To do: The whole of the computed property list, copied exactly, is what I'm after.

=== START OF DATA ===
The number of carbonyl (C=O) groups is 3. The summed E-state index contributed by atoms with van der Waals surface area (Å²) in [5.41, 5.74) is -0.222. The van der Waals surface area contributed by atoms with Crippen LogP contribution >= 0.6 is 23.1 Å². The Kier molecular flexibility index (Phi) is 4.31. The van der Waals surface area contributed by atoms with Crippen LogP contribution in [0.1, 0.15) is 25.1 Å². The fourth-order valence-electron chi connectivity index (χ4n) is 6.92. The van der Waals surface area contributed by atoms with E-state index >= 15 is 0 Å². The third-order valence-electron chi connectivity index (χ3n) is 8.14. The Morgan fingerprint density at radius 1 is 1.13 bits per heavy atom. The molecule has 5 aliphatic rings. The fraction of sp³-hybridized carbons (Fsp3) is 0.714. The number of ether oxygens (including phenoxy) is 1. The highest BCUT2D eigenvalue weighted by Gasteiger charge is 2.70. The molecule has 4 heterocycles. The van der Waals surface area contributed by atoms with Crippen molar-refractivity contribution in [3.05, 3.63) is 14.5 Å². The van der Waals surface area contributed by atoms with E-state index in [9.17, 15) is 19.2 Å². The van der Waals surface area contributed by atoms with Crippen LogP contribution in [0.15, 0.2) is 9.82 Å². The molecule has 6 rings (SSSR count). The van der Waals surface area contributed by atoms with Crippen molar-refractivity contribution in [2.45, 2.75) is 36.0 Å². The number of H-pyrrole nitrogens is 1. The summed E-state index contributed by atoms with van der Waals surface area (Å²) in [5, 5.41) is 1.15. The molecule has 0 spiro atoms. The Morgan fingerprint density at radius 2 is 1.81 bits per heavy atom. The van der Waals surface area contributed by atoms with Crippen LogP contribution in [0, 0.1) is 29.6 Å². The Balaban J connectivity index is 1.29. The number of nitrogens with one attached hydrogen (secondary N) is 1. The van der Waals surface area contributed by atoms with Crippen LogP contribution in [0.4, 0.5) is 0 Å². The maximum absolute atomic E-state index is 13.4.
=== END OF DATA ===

The number of carbonyl (C=O) groups is 3. The summed E-state index contributed by atoms with van der Waals surface area (Å²) in [5.41, 5.74) is -0.222. The van der Waals surface area contributed by atoms with Crippen LogP contribution >= 0.6 is 23.1 Å². The Kier molecular flexibility index (Phi) is 4.31. The van der Waals surface area contributed by atoms with Crippen LogP contribution in [0.1, 0.15) is 25.1 Å². The fourth-order valence-electron chi connectivity index (χ4n) is 6.92. The van der Waals surface area contributed by atoms with E-state index >= 15 is 0 Å². The third-order valence-electron chi connectivity index (χ3n) is 8.14. The Morgan fingerprint density at radius 1 is 1.13 bits per heavy atom. The molecule has 5 aliphatic rings. The fraction of sp³-hybridized carbons (Fsp3) is 0.714. The number of ether oxygens (including phenoxy) is 1. The highest BCUT2D eigenvalue weighted by Gasteiger charge is 2.70. The molecule has 4 heterocycles. The van der Waals surface area contributed by atoms with Crippen molar-refractivity contribution in [3.05, 3.63) is 14.5 Å². The van der Waals surface area contributed by atoms with E-state index in [9.17, 15) is 19.2 Å². The van der Waals surface area contributed by atoms with Crippen LogP contribution in [0.15, 0.2) is 9.82 Å². The molecule has 6 rings (SSSR count). The van der Waals surface area contributed by atoms with Crippen molar-refractivity contribution in [2.45, 2.75) is 36.0 Å². The number of H-pyrrole nitrogens is 1. The summed E-state index contributed by atoms with van der Waals surface area (Å²) in [5, 5.41) is 1.15. The molecule has 0 spiro atoms. The Morgan fingerprint density at radius 2 is 1.81 bits per heavy atom. The van der Waals surface area contributed by atoms with Crippen LogP contribution in [0, 0.1) is 29.6 Å². The Balaban J connectivity index is 1.29. The number of nitrogens with one attached hydrogen (secondary N) is 1. The van der Waals surface area contributed by atoms with Crippen LogP contribution in [0.4, 0.5) is 0 Å². The maximum absolute atomic E-state index is 13.4.